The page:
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Figure 2. The gradient illusion. The graph shows luminance match settings, when the overall luminance of the Match check (mid-row, right) was adjusted to match the Test check (mid-row, left), for individual subjects (error bars are SE for 10 matches done by each subject)—colored bars; and the mean match of 7 subjects error bars are the SE of the mean)—gray bars. Veridical match is indicated by a horizontal dotted line through 58.8 IL. Luminance profiles of each check by location are shown schematically for two configurations in the middle set of panels, plotting luminance as a function of location on each check. The lower set of panels show the gradient configurations (scaled), as presented to subjects. In Configuration 1, the Match check appears darker than the Test. In Configuration 2 this effect is reversed.

Procedure

The subjects were instructed to adjust the luminance of Match checks to match the appearance of the Test checks. The adjustment was done in luminance steps of +/−1 IL, by pressing “1” or “2” keys. Only the overall luminance of the Match was changed by the adjustments; the gradient was held constant. Once the subjects were satisfied with their settings, the matches were recorded by pressing a “7” key, which also initiated a new trial. The judgments were made under free viewing conditions, with unlimited viewing time; each trial was preceded by a 20 s adaptation period. A total of 10 trials per Configuration were collected. Each experimental session consisted of a practice run followed by pseudo-randomly chosen set of configurations, and lasted about an hour.

Results

Condition 1: The Illusion

The results of the first experiment characterize the magnitude of the original illusion. To control for possible side bias, the illusion was presented in two different gradient orientations (Figure 2: stimulus Configurations 1 and 2: the second configuration is the mirror image of the first). The colored bars in Figure 2 show individual luminance settings of the match rectangle, required to match the appearance of the test rectangle (veridical match is 58.8 IL, shown by the horizontal dashed line). The gray bars are mean matches of seven subjects, with error bars representing SE of the mean. The data indicate that for all subjects, the match rectangle in Configuration 1 appeared much darker than the test (and had to be adjusted to the mean luminance of 70.4 +/− 1.01 IL to match the appearance of the test), while in Configuration 2 it appeared much lighter than the test (and had to be adjusted to the mean luminance of 47.1 +/− 0.85 IL to match the appearance of the test).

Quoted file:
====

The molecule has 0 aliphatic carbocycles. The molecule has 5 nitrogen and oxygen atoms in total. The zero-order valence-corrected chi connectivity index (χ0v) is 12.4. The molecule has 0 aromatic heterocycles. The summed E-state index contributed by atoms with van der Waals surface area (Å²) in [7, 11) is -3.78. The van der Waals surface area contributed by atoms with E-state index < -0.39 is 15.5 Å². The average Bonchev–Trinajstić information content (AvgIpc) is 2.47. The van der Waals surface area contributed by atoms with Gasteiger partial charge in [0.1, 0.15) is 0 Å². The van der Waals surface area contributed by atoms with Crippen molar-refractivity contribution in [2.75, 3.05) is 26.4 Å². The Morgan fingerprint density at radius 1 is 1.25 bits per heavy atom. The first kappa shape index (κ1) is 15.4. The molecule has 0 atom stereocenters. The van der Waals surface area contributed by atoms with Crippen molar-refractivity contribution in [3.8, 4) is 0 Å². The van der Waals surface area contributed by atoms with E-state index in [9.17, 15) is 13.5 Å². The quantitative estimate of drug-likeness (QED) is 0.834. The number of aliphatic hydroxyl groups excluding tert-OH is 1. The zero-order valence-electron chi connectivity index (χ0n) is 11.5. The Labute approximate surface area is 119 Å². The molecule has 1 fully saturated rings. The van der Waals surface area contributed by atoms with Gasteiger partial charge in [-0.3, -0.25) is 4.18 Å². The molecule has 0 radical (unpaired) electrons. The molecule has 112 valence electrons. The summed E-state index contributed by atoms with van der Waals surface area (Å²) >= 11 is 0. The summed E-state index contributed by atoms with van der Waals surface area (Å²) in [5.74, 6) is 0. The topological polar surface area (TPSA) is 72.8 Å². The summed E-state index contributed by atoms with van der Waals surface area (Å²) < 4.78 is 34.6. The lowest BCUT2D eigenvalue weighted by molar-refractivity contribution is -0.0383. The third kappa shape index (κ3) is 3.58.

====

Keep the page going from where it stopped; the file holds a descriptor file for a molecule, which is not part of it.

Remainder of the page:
Condition 2: Effect of the Spatially Uniform Flankers

To test the possibility that the effect could have nothing to do with the gradients we removed gradients from the original illusion shown in Figure 1. The new configuration consisted of two identical gray checks in the middle row, surrounded by an upper and lower flanker rows, in which the left checks were darker than the right. In case of amodally completed contrast, the Match check should appear darker than the Test. However, the data plotted in Figure 3 (Configuration 3), indicate that was not the case: there were no deviations from the veridical luminance match at 59.1830 +/− 0.2008 IL.

FIGURE 3
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Figure 3. Effect of the uniform luminance flankers. All conventions are as in Figure 2. The bars of the same color plot the data of the same subjects as in Figure 2.

We continued to explore this question by restoring the gradients to the middle checks (Configuration 4). Surprisingly, it resulted in illusory brightness change: The Match check appeared to be darker than the Test, resulting in the luminance match setting of 64.5915 +/− 1.6369 IL. The results were especially surprising given that the only change from Configuration 3, in which no illusory brightness difference was observed, was an addition of gradient to the middle row checks.

Even more surprisingly, replacing the flankers with identical uniform gray checks, did not change the illusion: the gradient Match check still appeared darker than the Test, with the resulting luminance match setting of 63.2647 +/− 0.5834 IL (Configuration 5). The effect is, however, noticeably smaller than that in the main illusion (Configuration 1).